Hereditary is proving both a critical and commercial success. It’s boasting over 90% on RottenTomatoes and the best opening weekend for studio A24 (and on track to be A24’s second-most successful film, after Ladybird). The film centers on a family who has lost their estranged grandmother. We learn they also have a legacy of mental health issues, which quickly devolve into something more sinister.
That “something more sinister” proves to be demonic. I’ve been a horror fan my whole life; growing up, I proudly waited every month for R. L. Stine’s latest Goosebumps book at my local bookstore. Loving both ghosts and the Holy Ghost, I’ve heard more times than I can count some version of, “But should Christians really be watching movies about demons?!”
There’re some good critics of films like Hereditary that conflate Possession and Mental Illness (I addressed that more fully for Think Christian). But that’s not what a lot of Christians are worried about (unfortunately, we have a long way to go in the Church when it comes to addressing mental health faithfully).
No, Christians are worried most often that movies about demons somehow contaminate or taint faithful believers. I’ve been warned plenty that to partake of The Exorcist or The Exorcism of Emily Rose or The Last Exorcist (and its unfortunately named sequel The Last Exorcist Pt 2) and, yes, Hereditary is “opening myself up to the demonic.”
Is that right? Should Christians watch films about demon possession?
Maybe that’s the wrong question. Since this is Reel World Theology, what if we asked, “What can we learn from possession films?”
First, a caveat: if you’re not into horror, I’m in no way advocating you have to watch possession films (what a weird thing to try to claim!). If they’re not your bag, don’t let me pressure you to partake.
That said, let’s grab an old priest and a young priest and explore Possession films. First, what function does horror play in culture? (Not just our culture, but in every human culture. We all tell monster stories. Why?)
The word monster comes to us from the Latin word monstrum, which means ‘omen’ or ‘warning’. Monsters point at something hidden. Historian Scott Poole, in his landmark work Monsters in America, observes that monster stories expose the master narratives that otherwise prove difficult to spot. “[Monsters] are the things hiding in history’s dark places, the silences that scream if you listen close enough.” Cultural critic Greil Marcus writes that “parts of history because they don’t fit the story a people wants to tell itself, survive only as haunts and fairy tales, accessible only as specters and spooks.”
What does it mean, then, that we tell stories about demons? Demon stories often reveal cultural anxieties about systemic changes. Rosemary’s Baby, the 1968 Roman Polanski film about Satan’s baby, reflected and fed into anxieties about reproductive rights, a shift that had begun less than a decade earlier when the FDA approved the birth control pill and would become explosive with the Roe v. Wade ruling of 1973.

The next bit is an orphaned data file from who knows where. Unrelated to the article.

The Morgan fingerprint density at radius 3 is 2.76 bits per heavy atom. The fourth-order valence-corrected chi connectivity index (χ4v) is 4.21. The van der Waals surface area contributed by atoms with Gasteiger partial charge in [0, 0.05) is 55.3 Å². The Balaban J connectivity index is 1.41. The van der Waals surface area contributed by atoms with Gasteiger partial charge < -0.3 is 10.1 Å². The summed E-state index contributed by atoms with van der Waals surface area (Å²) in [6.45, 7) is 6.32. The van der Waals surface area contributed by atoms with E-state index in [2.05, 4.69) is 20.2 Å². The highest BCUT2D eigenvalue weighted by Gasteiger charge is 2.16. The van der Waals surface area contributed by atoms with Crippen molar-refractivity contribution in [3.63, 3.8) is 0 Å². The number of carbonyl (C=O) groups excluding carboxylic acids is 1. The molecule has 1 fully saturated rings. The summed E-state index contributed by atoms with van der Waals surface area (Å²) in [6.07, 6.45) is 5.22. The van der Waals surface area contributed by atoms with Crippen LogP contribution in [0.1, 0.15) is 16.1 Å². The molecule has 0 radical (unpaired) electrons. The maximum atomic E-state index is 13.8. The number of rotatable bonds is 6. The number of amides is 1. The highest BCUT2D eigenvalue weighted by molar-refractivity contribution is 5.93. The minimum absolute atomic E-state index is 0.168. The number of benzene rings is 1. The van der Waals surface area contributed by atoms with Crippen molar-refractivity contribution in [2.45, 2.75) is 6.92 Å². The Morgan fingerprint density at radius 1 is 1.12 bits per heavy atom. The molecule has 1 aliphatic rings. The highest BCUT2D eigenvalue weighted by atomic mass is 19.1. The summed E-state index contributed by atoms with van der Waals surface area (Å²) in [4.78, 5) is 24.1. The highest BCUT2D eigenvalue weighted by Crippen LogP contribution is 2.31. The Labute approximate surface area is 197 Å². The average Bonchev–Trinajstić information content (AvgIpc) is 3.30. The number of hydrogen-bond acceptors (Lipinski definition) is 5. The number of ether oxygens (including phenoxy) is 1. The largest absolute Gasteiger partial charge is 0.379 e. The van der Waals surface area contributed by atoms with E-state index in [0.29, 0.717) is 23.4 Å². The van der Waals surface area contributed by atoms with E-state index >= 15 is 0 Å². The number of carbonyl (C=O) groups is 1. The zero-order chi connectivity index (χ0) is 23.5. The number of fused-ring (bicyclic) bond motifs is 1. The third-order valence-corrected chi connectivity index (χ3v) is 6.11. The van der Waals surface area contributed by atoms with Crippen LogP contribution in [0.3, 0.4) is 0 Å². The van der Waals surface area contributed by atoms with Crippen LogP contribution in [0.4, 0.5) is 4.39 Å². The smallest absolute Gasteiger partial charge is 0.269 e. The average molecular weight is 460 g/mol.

1973 saw the debut of another classic film about the demonic: The Exorcist. William Friedkin’s Best Picture winner adapted a novel based on the true story of a St. Louis boy. The film (and novel) make two notable changes to the true story: the possessed child becomes a girl, and her parents are divorced. Regan grows up without a father, leaving her open to demonic possession (and needing rescue from two Fathers). Coming in the wake of the Free Love movement of the 60s, The Exorcist embodied socially conservative anxiety about the breakdown of the nuclear family.
More recent possession films do the same, from 2005’s The Exorcism of Emily Rose (also based on a true story) musing on why innocent children suffer, to 2014’s Deliver us from Evil, which suggests that the way we treat our returning war veterans is diabolical.
When we experience a film like Hereditary, then, we ought not ask, “Is this film blaming mental illness on demons?” We should ask, “What does this omen portend?” What systemic anxiety or evil is the film using demons to point to?
The most recent celebrity suicides and school shootings by angry white boys insist we take mental health more seriously than we are. It’s easier to demonize them, to protest that a person who dies by suicide is selfish or that the school shooter was an anomalous monster.
Hereditary embodies these anxieties, envisioning familial demons as literal. Woe to those of us who settle for a theatrical chill and ignore the warning: families who suffer from mental illness often suffer in silence, in large part because of the stigma mental illness continues to carry in our churches. We should be about the healing of all kinds of bondage—physical, spiritual, emotional and mental. Hereditary is just a (very) scary movie, but real families live with real trauma as their daily realities.
Monster films—and this goes double for the demonic—are tremendous diagnostic tools. They reveal our cultural anxieties, dragging them into the light. Those of us who know the Great Physician should take careful note, that we might enter the conversations they begin as voices of hope and healing.